Airplanes will fly low over parts of Licking County this week to drop little invitations to male spongy moths to meet up for a good time with female moths.

Except that there are no females at this party, and the males will be so confused that they won’t have any mates. And that is how the Ohio and U.S. Departments of Agriculture are trying to rid the state of the destructive little pests that can devastate Ohio’s forests.

The invitations to confusion come in the form of non-toxic, food-grade pheromones being sprayed over four regions of the county.

On June 12 and 13, the agriculture departments will work to disrupt the invasive species in Granville and along Beaver Run Road SE, on Brownsville Road SE south of Hanover, and west of St. Louisville. 

The species, formerly known as “gypsy moths,” is an invasive species initially introduced in the United States over a century ago, according to the USDA. The caterpillars feed on more than 300 species of trees and shrubs and are considered one of the most destructive insects in North America. 

The pest can kill trees, and infestations can cause forests to have “a barren, wintry look in the middle of the summer.”  

“The treatments that are upcoming are what we call mating disruption treatments,” explained Jonathan Shields, the spongy moth program manager for the Ohio Department of Agriculture. “Those target the adult moths, and we do that using their own biology against them.” 

Splat GM-O (Gypsy Moth Organic), a non-toxic, food-grade pheromone treatment, made to replicate the pheromones of the adult female, non-flying spongy moth, will be dropped on designated areas, confusing and attracting male spongy moths. 

The treatment, Shields said, will disrupt spongy moth mating, with the goal of stopping the population from growing. One cup of Splat GM-O is used per acre.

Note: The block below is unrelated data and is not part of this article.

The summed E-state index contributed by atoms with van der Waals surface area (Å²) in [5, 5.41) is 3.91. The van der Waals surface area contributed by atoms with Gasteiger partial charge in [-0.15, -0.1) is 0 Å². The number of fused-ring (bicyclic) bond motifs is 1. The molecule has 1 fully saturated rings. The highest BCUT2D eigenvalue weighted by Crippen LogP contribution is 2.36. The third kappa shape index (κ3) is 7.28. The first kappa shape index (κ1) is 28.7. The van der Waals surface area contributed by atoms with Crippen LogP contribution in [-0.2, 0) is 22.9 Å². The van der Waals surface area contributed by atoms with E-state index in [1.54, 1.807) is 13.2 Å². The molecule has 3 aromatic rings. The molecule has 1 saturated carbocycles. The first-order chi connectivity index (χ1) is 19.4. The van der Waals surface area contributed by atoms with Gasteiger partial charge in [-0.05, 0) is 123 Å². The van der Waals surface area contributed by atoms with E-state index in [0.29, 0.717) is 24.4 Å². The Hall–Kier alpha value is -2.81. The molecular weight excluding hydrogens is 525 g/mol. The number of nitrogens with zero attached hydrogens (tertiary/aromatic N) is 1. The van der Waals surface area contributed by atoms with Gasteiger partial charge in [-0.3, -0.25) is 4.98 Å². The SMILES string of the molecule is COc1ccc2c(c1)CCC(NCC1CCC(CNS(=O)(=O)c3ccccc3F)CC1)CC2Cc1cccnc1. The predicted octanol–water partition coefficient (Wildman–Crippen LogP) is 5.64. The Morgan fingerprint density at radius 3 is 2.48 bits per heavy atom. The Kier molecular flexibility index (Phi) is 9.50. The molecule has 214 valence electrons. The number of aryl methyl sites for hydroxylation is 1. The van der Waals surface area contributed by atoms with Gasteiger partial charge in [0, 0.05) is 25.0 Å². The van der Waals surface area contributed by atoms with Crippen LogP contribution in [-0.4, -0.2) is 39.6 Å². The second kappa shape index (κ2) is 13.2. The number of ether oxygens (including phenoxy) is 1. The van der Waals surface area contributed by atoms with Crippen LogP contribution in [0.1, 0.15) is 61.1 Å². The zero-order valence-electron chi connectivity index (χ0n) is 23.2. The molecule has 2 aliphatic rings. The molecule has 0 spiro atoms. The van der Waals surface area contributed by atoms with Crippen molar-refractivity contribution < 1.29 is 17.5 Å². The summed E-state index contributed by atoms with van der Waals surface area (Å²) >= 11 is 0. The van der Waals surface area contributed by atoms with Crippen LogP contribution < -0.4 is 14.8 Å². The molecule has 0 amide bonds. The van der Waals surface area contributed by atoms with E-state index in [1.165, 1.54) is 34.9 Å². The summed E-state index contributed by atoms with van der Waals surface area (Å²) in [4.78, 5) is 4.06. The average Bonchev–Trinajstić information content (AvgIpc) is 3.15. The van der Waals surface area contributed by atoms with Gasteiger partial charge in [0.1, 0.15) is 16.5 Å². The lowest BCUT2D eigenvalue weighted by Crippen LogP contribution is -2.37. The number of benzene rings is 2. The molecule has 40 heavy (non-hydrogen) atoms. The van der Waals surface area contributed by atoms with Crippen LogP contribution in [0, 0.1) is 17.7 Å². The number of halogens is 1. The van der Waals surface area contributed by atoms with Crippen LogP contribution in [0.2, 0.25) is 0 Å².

“The product is not harmful to people, not harmful to pets or other pollinators, because that pheromone is specific to spongy moths. It’s not even going to impact other butterflies or moths,” Shields said. “I always encourage people to learn more about it, they can visit our website.”

This week’s treatment of Splat GMO will be the second treatment for Ohio’s spongy moth population in Licking County this year. In May, the department used a naturally occurring bacterium — Foray 48B — as an insecticide to target the spongy moth caterpillar. 

“We try to use what will make the least environmental impact but be the most effective against the spread of the spongy moth, so we’ve already done some treatment this year using a larvicide,” Shields said. “That’s intended to target the caterpillars.”

He said the treatment is called BtK. “It’s a naturally occurring soil bacteria, but when it gets in the guts of the caterpillars, it impacts their digestive systems,” Shields said. “And basically, they starve to death, because they can no longer feed.”

Spongy moth populations are tracked through trapping of the male moth with the same pheromone used to disrupt mating. By luring the male moths in some of the 13,000 green cardboard traps in Ohio, the agriculture department is able to map out the areas in need of treatment.

Nine counties in Ohio are undergoing treatment for spongy moths this summer. They are Auglaize, Fairfield, Hardin, Hocking, Knox, Licking, Logan, Vinton and Washington counties.

The spongy moth program has been active for 24 years, and in that time it has pushed back the moth’s population by 60 miles. 

Such success is positive for the state, because the spongy moth can be devastating as it feeds on trees and shrubs, destroying tree canopies and killing otherwise healthy forests. 

To learn more about spongy moths or the treatments, go to the agriculture department’s website.

Andrew Theophilus writes for, the nonprofit news organization of Denison University’s Journalism program, which is supported by generous donations from readers. Sign up for The Reporting Project newsletter here.